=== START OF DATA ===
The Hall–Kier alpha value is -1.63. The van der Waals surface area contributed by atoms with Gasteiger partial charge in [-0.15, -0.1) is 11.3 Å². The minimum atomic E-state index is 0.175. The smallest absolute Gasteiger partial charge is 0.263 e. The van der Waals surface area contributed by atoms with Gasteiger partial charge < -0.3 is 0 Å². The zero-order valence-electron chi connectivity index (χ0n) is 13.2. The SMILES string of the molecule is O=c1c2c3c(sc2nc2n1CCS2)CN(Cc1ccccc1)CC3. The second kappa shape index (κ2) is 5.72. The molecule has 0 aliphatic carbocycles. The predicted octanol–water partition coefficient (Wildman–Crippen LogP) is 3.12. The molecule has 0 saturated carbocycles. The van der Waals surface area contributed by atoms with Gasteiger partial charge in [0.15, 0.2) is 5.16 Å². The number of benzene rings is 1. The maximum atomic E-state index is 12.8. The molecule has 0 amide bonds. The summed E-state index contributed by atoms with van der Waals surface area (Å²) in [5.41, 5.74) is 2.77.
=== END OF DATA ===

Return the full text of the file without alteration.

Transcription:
The Hall–Kier alpha value is -1.63. The van der Waals surface area contributed by atoms with Gasteiger partial charge in [-0.15, -0.1) is 11.3 Å². The minimum atomic E-state index is 0.175. The smallest absolute Gasteiger partial charge is 0.263 e. The van der Waals surface area contributed by atoms with Gasteiger partial charge < -0.3 is 0 Å². The zero-order valence-electron chi connectivity index (χ0n) is 13.2. The SMILES string of the molecule is O=c1c2c3c(sc2nc2n1CCS2)CN(Cc1ccccc1)CC3. The second kappa shape index (κ2) is 5.72. The molecule has 0 aliphatic carbocycles. The predicted octanol–water partition coefficient (Wildman–Crippen LogP) is 3.12. The molecule has 0 saturated carbocycles. The van der Waals surface area contributed by atoms with Gasteiger partial charge in [0.15, 0.2) is 5.16 Å². The number of benzene rings is 1. The maximum atomic E-state index is 12.8. The molecule has 0 amide bonds. The summed E-state index contributed by atoms with van der Waals surface area (Å²) in [5.41, 5.74) is 2.77.